• HIKAWA Ryusuke
    Animation Critic
    Seeking Further Advances in Visual Expression
    Submissions from around the world to the Animation Division have increased year by year, and this year the task of narrowing down the award candidates put us in a happy quandary. Because animation is a field in which advances in digital technology are easy to see and readily reflected in the quality of what appears onscreen, one gets the impression that high-quality works are proliferating with every year. This year the internationalization of the short-film category was conspicuous, but I thought that Japanese artists made powerful work as well. It is intriguing that the Grand Prize winner COMBUSTIBLE, an attempt to give animated form to a cultural phenomenon associated with traditional Japan, the great fires of the Edo period, was created by OTOMO Katsuhiro, an artist renowned globally for AKIRA. There are many as yet unexplored possibilities for "distinctively Japanese" animation of this sort.
    Whereas TV animations were prominent at the 14th and 15th festivals (2010 and 2011), 2012 could be called the year of the animated feature film, as reflected in the soaring number of works made for theatrical release. Though most of these projects presumably began before 3.11, there was a noticeable trend toward works on themes related to life and its continuance. Many films intrepidly pushed the envelope in their use of computer graphics, particularly for characters. In telling a harsh tale of life and death in extreme circumstances, ASURA, an Excellence Award winner, wielded an expressive power that signified a breakthrough and, hopefully, a watershed in the medium. Many works also assigned priority to handmade textures. There was a richness in the drawings of works like the Excellence Award-winning WOLF CHILDREN, which emphasized a gentleness of movement, while others like the New Face Award recipient LUPIN the Third: The Woman Called Fujiko Mine boasted a clarity of line; overall, the range of diversity was impressive.
    It seems to be the season for expanding the expressive palate by hybridizing a wide range of techniques. This holds true for every year of the festival, but this year in particular I hope visitors will savor the full array of works on view, including the Jury Selections. May the aura emanating from that overview inspire new creators and lead to further increases in the number of quality works submitted to this festival.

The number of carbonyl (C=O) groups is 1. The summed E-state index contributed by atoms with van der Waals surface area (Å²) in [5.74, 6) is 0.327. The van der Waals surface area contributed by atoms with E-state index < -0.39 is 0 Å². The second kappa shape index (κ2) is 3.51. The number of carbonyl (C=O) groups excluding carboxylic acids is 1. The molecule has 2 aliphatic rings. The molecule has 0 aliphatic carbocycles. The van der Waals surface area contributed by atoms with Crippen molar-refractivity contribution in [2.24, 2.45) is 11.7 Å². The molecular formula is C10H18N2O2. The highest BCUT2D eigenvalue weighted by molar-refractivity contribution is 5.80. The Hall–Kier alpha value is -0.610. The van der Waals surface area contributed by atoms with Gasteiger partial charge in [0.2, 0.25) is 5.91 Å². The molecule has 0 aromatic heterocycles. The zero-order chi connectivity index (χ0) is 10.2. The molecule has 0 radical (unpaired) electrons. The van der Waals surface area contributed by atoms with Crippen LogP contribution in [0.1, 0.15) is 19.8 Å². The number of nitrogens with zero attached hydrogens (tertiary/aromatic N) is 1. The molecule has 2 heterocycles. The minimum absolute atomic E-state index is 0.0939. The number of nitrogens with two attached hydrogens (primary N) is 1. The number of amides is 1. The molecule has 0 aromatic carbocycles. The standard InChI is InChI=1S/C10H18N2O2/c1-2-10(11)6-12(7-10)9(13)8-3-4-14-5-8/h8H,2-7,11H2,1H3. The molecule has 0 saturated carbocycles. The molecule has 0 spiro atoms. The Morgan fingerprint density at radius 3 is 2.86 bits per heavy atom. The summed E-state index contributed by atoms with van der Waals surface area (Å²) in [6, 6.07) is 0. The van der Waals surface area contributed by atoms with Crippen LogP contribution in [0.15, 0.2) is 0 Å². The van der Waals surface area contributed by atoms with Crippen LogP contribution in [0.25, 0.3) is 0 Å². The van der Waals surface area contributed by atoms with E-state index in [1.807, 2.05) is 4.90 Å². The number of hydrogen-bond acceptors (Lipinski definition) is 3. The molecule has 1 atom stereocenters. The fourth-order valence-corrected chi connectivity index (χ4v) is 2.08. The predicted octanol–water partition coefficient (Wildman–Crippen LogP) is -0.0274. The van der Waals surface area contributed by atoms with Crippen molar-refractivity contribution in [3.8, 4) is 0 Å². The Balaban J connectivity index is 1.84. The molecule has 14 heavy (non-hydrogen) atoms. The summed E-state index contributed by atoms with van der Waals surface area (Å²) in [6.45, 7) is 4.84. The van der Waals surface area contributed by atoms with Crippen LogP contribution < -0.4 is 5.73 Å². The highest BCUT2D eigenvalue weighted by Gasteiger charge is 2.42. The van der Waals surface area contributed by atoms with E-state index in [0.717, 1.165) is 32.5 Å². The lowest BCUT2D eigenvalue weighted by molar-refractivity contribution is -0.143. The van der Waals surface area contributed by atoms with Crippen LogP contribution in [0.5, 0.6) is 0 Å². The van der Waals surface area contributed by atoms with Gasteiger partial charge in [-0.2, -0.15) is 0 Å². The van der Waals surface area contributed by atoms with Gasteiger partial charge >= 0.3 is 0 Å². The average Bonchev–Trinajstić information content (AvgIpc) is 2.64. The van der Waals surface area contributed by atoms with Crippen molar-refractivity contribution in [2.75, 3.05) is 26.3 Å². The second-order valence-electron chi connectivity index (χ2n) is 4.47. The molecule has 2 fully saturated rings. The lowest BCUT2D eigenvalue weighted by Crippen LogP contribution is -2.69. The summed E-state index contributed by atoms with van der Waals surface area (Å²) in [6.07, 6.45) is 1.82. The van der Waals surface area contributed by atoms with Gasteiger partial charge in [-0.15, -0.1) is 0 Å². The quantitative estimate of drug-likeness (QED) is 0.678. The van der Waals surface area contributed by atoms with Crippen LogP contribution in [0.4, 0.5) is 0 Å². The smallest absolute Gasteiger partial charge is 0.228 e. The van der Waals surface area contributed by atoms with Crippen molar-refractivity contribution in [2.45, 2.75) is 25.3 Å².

• OSHII Mamoru
    Film Director
    The Rise of “Everyday Life” as a Subject
    The story has suffered a noticeable decline. Or perhaps it would be more apt to say that the narrative urge is vanishing from animation.
    This is a trend that began a few years ago. Irrespective of what may be going on in TV series or films, storytelling in animation has decreased drastically, and in its place the subject of "everyday life" has taken the animation world by storm. There is clearly a proliferation of works that attempt nothing more than to depict the emotional inner workings of their characters in ordinary settings - or more precisely, to depict their "moods." It seems, indeed, that this has already become not just a trend, but something approaching an actual genre.
    Perhaps there simply isn't as much demand for drama as there once was. But from a creator's standpoint, one can't help but wonder if this is a good thing. After all, the history of Japanese animation has been that of a single-minded quest for drama, for a good story, and it was this obsession that spawned the distinctive qualities of the genre. It didn't matter if the expression itself was crude or artless, as long as it told a story. If we simply discard the unique mode of expression this approach engendered, what type of expression can we expect to emerge in its place?
    It is unthinkable that the "everyday" can ever replace the narrative. This is why I tried to show my support for the few works that displayed a desire to tell new stories in this era of narrative decline.